Any one adapted a follow focus system for focus stacking?

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austrokiwi1
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Any one adapted a follow focus system for focus stacking?

Post by austrokiwi1 »

I keep thinking about the merits of a focus rail( I use a stack-shot system) and using the focusing helicoid, and I wonder if any one had looked at adapting a follow focus system so that a stepper motor could control the movements of the helicoid? I can see some advantages with such a system with a lens like the Voigtlander APO 125mm Lanthar
Still learning,
Cameras' Sony A7rII, OLympus OMD-EM10II
Macro lenses: Printing nikkor 105mm, Sony FE 90mm F2.8 Macro G, Schneider Kreuznach Makro Iris 50mm , 2.8, Schnieder Kreuznach APO Componon HM 40mm F2.8 , Mamiya 645 120mm F4 Macro ( used with mirex tilt shift adapter), Olympus 135mm 4.5 bellows lens, Oly 80mm bellows lens, Olympus 60mm F2.8

elf
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Post by elf »

I can think of more cons than pros

Cons:
  • Each individual lens would need its own program/algorithm and possibly for each fstop.

    Adding an extension tube or bellows would require new algorithms.

    Most new Olympus lens are focus by wire, so focus changes depend on the rate the focus ring turns.

    Lens without changeable focus like microscope objectives and the JML 21mm couldn't be used.

    Lens where the entrance pupil changes with focus changes (focal length changes) wouldn't work for panoramas.
Pros:
:?:

mjkzz
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Post by mjkzz »

Actually, why not just rotate the focus ring? This is something I have been tinkering with for a while, though not very happy with results -- it is tricky to build such system, but controlling lens focus ring electronically is another way to go and seem to work great.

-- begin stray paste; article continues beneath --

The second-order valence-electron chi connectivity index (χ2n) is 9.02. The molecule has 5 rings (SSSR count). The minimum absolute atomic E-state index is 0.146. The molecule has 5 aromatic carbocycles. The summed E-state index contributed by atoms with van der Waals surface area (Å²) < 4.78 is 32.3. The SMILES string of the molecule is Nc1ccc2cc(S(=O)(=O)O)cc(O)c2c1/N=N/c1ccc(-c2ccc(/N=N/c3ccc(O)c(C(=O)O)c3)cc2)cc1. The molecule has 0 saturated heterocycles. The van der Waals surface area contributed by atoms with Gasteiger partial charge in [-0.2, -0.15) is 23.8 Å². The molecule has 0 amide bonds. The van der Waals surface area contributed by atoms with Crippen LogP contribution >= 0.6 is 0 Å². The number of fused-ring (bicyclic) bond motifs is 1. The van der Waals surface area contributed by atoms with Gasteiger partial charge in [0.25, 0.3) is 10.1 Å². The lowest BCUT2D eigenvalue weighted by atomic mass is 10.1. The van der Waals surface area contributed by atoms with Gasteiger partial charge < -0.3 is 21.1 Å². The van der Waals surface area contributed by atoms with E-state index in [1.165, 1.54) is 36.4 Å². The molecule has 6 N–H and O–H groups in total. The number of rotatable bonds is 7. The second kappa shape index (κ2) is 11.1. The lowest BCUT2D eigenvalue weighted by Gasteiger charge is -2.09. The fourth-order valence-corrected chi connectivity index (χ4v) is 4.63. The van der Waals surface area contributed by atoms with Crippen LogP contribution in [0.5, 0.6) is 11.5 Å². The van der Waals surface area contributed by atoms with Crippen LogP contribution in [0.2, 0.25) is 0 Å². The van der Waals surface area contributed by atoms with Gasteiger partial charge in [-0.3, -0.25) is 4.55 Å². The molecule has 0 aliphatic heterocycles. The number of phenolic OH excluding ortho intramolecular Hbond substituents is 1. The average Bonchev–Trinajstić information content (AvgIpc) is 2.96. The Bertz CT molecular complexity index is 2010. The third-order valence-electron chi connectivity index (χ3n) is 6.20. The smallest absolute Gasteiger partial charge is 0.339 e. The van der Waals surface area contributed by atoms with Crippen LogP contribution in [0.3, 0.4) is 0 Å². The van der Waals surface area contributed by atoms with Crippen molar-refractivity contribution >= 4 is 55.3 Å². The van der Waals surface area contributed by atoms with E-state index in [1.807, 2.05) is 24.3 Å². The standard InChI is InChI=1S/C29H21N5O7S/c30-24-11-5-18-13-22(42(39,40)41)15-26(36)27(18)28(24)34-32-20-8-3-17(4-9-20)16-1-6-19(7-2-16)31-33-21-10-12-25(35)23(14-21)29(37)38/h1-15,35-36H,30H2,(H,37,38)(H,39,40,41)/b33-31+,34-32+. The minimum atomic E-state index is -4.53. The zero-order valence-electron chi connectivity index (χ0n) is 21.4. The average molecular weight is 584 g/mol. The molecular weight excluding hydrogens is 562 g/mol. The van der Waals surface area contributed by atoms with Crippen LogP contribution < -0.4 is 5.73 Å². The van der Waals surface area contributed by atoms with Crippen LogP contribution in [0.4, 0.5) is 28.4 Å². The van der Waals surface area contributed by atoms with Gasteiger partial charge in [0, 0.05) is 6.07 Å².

elf
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Post by elf »

mjkzz wrote:Actually, why not just rotate the focus ring? This is something I have been tinkering with for a while, though not very happy with results -- it is tricky to build such system, but controlling lens focus ring electronically is another way to go and seem to work great.
My previous post assumed a stepper or encoder based dc motor attached with a belt to the focus ring.

If you want to control a lens electronically, then you need the APIs. Olympus no longer releases their API. Canon and Nikon as well as Sony have public APIs, but I haven't looked at them for several years. Legacy lens would be left out of this solution.

Micromotors with encoders are dirt cheap, but it would probably be better to get a 4000 pulse/revolution encoder in order to have enough resolution.

Or just get one of these and add the micromotor.

mjkzz
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Post by mjkzz »

Hi elf,

Yes, I meant the same in my first sentence -- using stepper or servo motor to drive focus system, it is kind of tricky to build because I can not get it compact enough, need 15mm rod rail to mount it.

The second half sentence (or meaning) refers to controlling Canon lens electronically, I do not intend to do it to other brand lenses because a Canon lens can be used on other camera with proper adapter, well, maybe not able to focus to infinity. I have written code already, will shoot a video to show it.

Of course, the electronic method will not be able to control a great lens like MP-E 65 while motorized focus follower might work (does the focus ring move as you change magnification on MP-E65?)

austrokiwi1